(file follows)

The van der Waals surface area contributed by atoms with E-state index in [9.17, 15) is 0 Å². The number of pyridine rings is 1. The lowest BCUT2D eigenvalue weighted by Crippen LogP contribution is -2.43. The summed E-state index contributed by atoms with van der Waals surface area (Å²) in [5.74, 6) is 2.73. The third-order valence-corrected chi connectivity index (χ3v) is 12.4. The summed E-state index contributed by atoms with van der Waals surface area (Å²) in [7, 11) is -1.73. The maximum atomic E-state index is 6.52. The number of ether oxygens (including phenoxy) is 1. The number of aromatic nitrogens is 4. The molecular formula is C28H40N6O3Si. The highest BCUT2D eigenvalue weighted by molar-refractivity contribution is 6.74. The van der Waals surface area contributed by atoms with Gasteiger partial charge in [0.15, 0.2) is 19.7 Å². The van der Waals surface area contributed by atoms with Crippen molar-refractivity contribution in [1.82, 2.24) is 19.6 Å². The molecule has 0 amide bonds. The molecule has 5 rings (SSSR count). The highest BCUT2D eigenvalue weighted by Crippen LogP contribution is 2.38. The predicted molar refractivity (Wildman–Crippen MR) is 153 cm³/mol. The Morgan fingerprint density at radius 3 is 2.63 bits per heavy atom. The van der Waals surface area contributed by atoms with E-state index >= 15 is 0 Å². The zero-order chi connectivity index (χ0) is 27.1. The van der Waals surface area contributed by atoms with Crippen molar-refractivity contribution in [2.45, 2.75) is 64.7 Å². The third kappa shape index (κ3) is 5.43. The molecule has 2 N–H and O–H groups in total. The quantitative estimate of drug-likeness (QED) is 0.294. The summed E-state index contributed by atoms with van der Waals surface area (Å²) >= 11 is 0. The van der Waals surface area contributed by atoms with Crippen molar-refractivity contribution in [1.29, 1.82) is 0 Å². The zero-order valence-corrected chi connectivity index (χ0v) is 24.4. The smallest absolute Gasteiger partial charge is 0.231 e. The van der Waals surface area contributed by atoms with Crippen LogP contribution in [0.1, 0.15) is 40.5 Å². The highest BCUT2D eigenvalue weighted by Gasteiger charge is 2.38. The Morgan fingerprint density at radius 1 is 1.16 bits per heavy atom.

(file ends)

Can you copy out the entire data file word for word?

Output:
The van der Waals surface area contributed by atoms with E-state index in [9.17, 15) is 0 Å². The number of pyridine rings is 1. The lowest BCUT2D eigenvalue weighted by Crippen LogP contribution is -2.43. The summed E-state index contributed by atoms with van der Waals surface area (Å²) in [5.74, 6) is 2.73. The third-order valence-corrected chi connectivity index (χ3v) is 12.4. The summed E-state index contributed by atoms with van der Waals surface area (Å²) in [7, 11) is -1.73. The maximum atomic E-state index is 6.52. The number of ether oxygens (including phenoxy) is 1. The number of aromatic nitrogens is 4. The molecular formula is C28H40N6O3Si. The highest BCUT2D eigenvalue weighted by molar-refractivity contribution is 6.74. The van der Waals surface area contributed by atoms with Gasteiger partial charge in [0.15, 0.2) is 19.7 Å². The van der Waals surface area contributed by atoms with Crippen molar-refractivity contribution in [1.82, 2.24) is 19.6 Å². The molecule has 0 amide bonds. The molecule has 5 rings (SSSR count). The highest BCUT2D eigenvalue weighted by Crippen LogP contribution is 2.38. The predicted molar refractivity (Wildman–Crippen MR) is 153 cm³/mol. The Morgan fingerprint density at radius 3 is 2.63 bits per heavy atom. The van der Waals surface area contributed by atoms with E-state index >= 15 is 0 Å². The zero-order chi connectivity index (χ0) is 27.1. The van der Waals surface area contributed by atoms with Crippen molar-refractivity contribution in [2.45, 2.75) is 64.7 Å². The third kappa shape index (κ3) is 5.43. The molecule has 2 N–H and O–H groups in total. The quantitative estimate of drug-likeness (QED) is 0.294. The summed E-state index contributed by atoms with van der Waals surface area (Å²) >= 11 is 0. The van der Waals surface area contributed by atoms with Crippen molar-refractivity contribution in [1.29, 1.82) is 0 Å². The zero-order valence-corrected chi connectivity index (χ0v) is 24.4. The smallest absolute Gasteiger partial charge is 0.231 e. The van der Waals surface area contributed by atoms with Crippen LogP contribution in [0.1, 0.15) is 40.5 Å². The highest BCUT2D eigenvalue weighted by Gasteiger charge is 2.38. The Morgan fingerprint density at radius 1 is 1.16 bits per heavy atom.